I've noticed an interesting literary trend in lthe ast few years where more and more lawyers and law professors are writing literary novels, thrillers, cli-fi novels and science fiction novels with climate themes. Two writers come to mind: Edward Rubin, a law professor at Vanderbilt University in Nashville, and Sam Bleichner, an adjunct professor at Georgetown Law School in Washington.
Bleichner has a new novel that was repleased on April 22, titled "The Plot to Cool The Planet," so I asked him what he thought about this literary trend I've noticed.
"What do you think accounts for this literary trend?" I asked Bleichner, adding: "Of course, lawyers are good with language, they know how to set a table with language in a court case or an academic paper, but what else might account for this trend?"
He told me: "I agree that lawyers have the writing and storytelling skills, but I think some other important factors are involved:
(a) People who are interested in future-oriented issues hope to spread their ideas to a wider audience than just those who read footnoted non-fiction books.
(b) Futuristic fiction can paint a picture of a world that might await us, expanding readers’ vision and imagination in a way that non-fiction projections of the future can’t.
(c) In the climate change arena, a novel can bypass the arguments with climate deniers and “Garden of Eden” nostalgic environmentalists and present the real world as the author sees it, without proving every statement with a footnote."
I'm looking forward to reading Bleichner's cli-fi thriller.
Meanwhle, Rubin's novel, "The Heatstroke Line," published a few years ago but still available from Sunbury Press and Amazon,
was intended as a warning to us all, but it was also intended to be an entertaining read from a man who is a life-long fan of science fiction.
"This book belongs to a genre known as post-apocalyptic science fiction,'' Rubin says. "It includes a number of sci-fi classics such as 'Earth Abides,' 'A Canticle for Leibowitz,' 'The Day of the Triffids,' and 'The Road,' and some recent best-sellers like' Oryx and Crake,' 'The Wind-Up Girl,' and 'Station Eleven.'" None of these books, however, not even the recent ones, portray the disaster they envision as resulting from the real danger that we face, which is simply the increasingly temperatures. More significantly still, these works tend to use the disaster to clear away the technological and bureaucratic features of the modern world and tell an adventure story of one sort or another. In 'The Heatstroke Line,' the result of the oncoming disaster isn’t a primitive world filled with long journeys on foot and hand-to-hand combat. There are still governments, still cars and factories, and still all the mundane details of modern existence. It’s simply that life has become much worse for nearly all Americans. In other words, this is a realistic picture of what life might look like in our country if we allow global warming to continue unabated.''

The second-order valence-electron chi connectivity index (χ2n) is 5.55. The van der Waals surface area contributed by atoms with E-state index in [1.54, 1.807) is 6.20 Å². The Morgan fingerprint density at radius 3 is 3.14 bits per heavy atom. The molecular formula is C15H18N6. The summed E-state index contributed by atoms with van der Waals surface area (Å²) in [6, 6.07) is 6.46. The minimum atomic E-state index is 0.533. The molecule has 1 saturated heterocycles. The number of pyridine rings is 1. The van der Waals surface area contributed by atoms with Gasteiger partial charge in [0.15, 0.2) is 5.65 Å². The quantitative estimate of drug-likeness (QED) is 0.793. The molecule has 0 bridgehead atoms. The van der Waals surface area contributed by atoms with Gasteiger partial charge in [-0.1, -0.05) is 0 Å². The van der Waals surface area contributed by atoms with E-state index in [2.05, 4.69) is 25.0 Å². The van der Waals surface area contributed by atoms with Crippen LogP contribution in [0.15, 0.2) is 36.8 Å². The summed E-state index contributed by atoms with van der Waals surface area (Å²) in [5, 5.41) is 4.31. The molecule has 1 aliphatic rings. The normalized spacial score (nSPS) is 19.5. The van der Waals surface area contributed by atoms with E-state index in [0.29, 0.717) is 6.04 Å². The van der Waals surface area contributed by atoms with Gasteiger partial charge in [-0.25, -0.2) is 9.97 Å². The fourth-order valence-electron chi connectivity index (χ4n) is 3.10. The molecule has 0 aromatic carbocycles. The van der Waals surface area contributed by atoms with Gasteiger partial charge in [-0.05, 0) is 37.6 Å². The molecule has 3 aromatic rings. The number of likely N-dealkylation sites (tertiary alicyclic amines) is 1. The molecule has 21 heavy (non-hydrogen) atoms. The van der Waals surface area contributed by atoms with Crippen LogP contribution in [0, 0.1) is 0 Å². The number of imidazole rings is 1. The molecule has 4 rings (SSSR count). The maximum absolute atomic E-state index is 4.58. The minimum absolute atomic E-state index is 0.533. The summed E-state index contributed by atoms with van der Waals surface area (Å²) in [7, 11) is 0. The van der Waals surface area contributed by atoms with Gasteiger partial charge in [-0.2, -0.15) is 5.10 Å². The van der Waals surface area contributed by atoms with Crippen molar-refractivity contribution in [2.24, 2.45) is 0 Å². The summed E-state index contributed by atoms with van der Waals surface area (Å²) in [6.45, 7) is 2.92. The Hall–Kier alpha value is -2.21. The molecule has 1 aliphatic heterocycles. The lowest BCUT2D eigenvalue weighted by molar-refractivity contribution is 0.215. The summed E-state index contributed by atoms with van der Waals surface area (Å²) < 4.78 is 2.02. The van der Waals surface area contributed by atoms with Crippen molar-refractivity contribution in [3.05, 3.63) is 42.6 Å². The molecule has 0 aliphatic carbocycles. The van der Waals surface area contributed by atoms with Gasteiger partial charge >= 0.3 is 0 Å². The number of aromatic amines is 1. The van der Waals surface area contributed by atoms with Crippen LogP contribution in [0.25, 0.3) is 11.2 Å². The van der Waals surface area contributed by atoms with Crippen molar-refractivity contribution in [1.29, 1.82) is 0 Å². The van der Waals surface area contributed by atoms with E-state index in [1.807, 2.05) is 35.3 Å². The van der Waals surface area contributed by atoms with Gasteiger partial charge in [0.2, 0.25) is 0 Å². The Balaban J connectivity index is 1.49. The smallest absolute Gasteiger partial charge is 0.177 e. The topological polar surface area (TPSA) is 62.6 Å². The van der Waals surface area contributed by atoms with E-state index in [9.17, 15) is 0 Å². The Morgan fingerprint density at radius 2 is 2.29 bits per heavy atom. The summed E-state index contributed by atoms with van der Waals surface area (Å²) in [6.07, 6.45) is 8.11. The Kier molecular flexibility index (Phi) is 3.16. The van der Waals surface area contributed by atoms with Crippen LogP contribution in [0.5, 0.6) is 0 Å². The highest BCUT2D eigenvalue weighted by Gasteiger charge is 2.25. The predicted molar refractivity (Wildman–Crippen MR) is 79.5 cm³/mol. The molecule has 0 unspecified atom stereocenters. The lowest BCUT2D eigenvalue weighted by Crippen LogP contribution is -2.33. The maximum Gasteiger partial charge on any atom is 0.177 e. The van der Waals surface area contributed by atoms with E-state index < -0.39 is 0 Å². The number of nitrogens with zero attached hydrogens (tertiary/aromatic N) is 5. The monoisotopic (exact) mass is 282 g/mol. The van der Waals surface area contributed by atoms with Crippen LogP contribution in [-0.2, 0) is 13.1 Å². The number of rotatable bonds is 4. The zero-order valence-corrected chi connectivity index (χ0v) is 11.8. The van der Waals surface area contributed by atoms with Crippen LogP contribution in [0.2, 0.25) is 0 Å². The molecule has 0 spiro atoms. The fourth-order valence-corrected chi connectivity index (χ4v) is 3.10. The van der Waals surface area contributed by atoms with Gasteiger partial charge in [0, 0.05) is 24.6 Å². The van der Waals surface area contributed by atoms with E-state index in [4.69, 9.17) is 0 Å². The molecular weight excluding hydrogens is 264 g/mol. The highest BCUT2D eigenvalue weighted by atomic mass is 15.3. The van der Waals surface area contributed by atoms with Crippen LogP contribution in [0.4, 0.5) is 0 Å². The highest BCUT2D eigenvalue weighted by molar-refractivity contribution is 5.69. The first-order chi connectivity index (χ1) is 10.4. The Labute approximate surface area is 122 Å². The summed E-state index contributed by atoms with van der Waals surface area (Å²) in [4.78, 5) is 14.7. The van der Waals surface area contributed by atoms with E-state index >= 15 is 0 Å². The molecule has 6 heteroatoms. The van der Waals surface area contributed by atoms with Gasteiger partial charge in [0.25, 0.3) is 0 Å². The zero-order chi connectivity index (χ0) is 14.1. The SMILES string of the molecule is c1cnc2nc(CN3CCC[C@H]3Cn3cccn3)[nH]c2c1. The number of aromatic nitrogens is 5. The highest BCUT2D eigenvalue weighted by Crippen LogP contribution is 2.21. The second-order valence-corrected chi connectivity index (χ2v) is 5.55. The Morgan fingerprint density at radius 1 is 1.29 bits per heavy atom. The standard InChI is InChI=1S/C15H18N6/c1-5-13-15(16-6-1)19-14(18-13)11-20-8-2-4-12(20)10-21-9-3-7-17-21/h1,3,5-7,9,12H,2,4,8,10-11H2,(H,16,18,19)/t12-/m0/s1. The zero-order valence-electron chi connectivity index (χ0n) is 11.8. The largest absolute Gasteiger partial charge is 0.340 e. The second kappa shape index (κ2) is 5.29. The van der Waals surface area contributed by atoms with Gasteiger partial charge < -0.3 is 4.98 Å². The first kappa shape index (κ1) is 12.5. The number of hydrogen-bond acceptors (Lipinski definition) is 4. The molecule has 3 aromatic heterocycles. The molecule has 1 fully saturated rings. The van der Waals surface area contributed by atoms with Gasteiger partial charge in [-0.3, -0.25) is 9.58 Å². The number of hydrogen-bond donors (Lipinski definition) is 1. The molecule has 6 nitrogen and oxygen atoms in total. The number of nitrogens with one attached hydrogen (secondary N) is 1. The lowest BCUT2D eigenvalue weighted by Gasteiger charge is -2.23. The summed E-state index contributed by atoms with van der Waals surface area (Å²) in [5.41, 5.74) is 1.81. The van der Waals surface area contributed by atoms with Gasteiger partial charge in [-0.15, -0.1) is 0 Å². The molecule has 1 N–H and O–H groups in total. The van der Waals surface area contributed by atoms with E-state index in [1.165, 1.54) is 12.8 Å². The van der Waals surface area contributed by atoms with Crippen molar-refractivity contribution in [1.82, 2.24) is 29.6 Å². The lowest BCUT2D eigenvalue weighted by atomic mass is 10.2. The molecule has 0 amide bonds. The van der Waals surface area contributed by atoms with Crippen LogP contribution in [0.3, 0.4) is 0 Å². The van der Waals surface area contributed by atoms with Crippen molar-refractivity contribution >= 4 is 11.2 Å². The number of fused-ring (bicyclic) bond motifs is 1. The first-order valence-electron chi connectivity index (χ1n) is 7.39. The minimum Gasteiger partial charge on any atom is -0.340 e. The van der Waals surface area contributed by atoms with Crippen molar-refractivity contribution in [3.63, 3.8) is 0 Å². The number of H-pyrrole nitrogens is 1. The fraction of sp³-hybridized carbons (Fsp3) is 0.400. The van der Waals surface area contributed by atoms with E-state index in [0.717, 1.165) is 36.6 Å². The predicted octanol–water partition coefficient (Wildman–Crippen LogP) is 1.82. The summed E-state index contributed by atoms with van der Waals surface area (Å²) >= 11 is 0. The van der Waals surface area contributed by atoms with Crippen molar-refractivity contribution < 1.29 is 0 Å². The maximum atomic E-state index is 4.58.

"'The Heatstroke Line' is an adventure story of its own," Rubin adds. "Fiction can teach us many things, but it won’t work unless it has an engaging plot and convincing characters. In my novel, the main character is an entomologist at one of the few universities left in the former United States. He is sent to the South (below “the heatstroke line”) to investigate an outbreak of biter bugs -- vicious, flesh-eating insects that have developed as a result of the increased heat. Once there, he is taken captive, for reasons that are a mystery to him, by the frenetic, disaffected and sometimes vicious people who have clung on in this nearly uninhabitable region. The action in the book involves his efforts to survive, his plans to escape, and the mysterious young woman who he meets there. She has written a post-apocalyptic novel of her own (part of which appears in the book), filled with standard science fiction tropes. The contrast between her teenage fantasies and the “real world” that the main character encounters reveals the mystery of his capture to him and motivates the action that brings the novel to its close."
"I hope you enjoy reading my book as much as I enjoyed writing it, and I also hope that at the end of it, you feel as concerned as I do about the future of our nation and our planet," Rubin said.